Worth the Price of Admission? Yes!
25Jeremy Jay
Abandoned Apartments

Synthpop | January 2014 | KLP 247 | 1.9

As one of the more "established" artists on this list (I don't really know what that means, but we'll just go with it), I think there might have been a bit more pressure put on Mr. Jay here. But man, this was a huge disappointment. As someone who has enjoyed his work in the past, this was a bit of a chore. There's one or two mediocre songs on here, but that's only because they look good when put against the rest of the "songs" on this album; I say "songs", but they're more like unfinished synth solos. Not a decent tune to be found. Except "Graveyard Shift," that song's okay. Rest can get carried off by the wind for all I care.

Worth the Price of Admission? No!
26The Hive Dwellers

Indie Pop | April 2014 | KLP 249 | 3.2

The Hive Dwellers are a group comprised of Calvin Johnson, Evan Hashi, and Gabriel Will. They play like a sort-of bar band version of Beat Happening, or at least that's the only way I can describe it. On one hand, I kind of like the sound they have going on here. It's a very relaxed vibe and Calvin's vocals fit really well. On the other hand, it isn't really the most enthralling listen. There are a few points on here that bring that mellowness to unhealthy extremes, almost like the album itself is about to go into a coma. But those are readily balanced out by some pretty fun, tambourine-filled tunes that are sure to get your feet tapping. Not something I would have sought out if it weren't for this Grab Bag, so it's a welcomed surprise.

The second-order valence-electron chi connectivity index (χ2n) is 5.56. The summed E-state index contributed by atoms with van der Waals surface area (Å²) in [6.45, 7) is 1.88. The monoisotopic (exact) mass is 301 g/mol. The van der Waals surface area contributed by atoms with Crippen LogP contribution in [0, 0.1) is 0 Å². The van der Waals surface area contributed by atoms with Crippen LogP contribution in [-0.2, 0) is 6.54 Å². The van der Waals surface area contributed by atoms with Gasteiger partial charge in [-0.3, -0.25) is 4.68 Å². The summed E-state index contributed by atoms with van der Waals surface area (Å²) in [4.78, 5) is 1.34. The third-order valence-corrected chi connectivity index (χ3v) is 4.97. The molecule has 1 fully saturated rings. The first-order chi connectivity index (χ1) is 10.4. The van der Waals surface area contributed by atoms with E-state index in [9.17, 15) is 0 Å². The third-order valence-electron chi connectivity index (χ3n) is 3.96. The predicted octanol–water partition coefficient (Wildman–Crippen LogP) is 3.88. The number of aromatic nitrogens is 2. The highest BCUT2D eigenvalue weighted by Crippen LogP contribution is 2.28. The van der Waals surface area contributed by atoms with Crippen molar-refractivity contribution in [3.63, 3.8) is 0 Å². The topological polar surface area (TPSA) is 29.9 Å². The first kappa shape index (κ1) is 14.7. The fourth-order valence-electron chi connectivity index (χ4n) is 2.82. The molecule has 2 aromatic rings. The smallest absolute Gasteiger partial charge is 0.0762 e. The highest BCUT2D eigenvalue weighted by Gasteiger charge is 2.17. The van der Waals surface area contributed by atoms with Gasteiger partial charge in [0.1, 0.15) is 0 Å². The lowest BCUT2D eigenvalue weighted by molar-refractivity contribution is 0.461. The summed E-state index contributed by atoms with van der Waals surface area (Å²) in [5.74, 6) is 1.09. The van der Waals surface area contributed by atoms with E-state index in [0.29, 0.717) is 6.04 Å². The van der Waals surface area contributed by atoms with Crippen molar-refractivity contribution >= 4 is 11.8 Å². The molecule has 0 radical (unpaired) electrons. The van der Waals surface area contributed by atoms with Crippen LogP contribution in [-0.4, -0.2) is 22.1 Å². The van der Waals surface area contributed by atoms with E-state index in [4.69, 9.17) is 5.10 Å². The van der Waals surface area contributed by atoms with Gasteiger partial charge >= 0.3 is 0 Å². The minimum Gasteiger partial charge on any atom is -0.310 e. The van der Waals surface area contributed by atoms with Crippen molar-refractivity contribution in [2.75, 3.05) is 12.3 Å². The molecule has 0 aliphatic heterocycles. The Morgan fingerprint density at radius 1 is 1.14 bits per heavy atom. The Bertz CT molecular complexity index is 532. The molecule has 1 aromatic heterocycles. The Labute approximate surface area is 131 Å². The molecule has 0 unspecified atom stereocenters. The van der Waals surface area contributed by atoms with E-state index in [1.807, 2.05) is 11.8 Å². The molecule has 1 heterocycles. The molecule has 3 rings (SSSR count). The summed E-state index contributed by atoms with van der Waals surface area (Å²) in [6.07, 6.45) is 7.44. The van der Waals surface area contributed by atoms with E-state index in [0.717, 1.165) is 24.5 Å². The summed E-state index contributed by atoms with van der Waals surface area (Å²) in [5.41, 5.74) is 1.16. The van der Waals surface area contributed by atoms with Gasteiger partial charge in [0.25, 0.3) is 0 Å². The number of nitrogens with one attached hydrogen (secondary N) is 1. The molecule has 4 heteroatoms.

Worth the Price of Admission? Yes!
27Ruby Fray

Psychedelic Pop | September 2014 | KLP 251 | 3.3

I didn't really know what to expect when I hit 'play' on Ruby Fray's Grackle. She hasn't exactly put out a lot of material, with this only being her 2nd album. What I got was an incredibly well-done indie pop album with a folk-y edge to it. The description given is "psychedelic witch wave," and I think that describes it well enough. The thing is, I feel like there isn't very much to talk about with this one. I dig it immensely, but other than that, there's not too much to this one. What I can say is that it does what it does pretty damn well: which make some good tunes and provide some great vocals. Nothing to go out of your way for, but worth a listen if you just happen to find it.

Worth the Price of Admission? Yes!
28Thee Xntrx
All Your Friend's Friends

Hip-Hop | November 2014 | KLP 255 | 2.0

All Your Friend's Friends is a hip-hop compilation released by K Records that chronicles hip-hop from the Northwest area. Suffice it to say, this is definitely the strangest release that came with my Grab Bag. But hey, I'm equal-opportunity. Rap isn't out of K's realm, so I gave this a fair shake. I will say that some of the sampling work on this is really good. But, and I'm not trying to disrespect the "oldheads" (or whatever people call old rappers these days) that appear on here, this compilation doesn't really get me excited for the Northwest hip-hop scene like a compilation should. Maybe because most of the songs are by members from the same rap collective (Oldominion), so all of the songs sound similar. The best talent on here has to be MG! The Visionary, but other than him this really doesn't impress.

Worth the Price of Admission? No!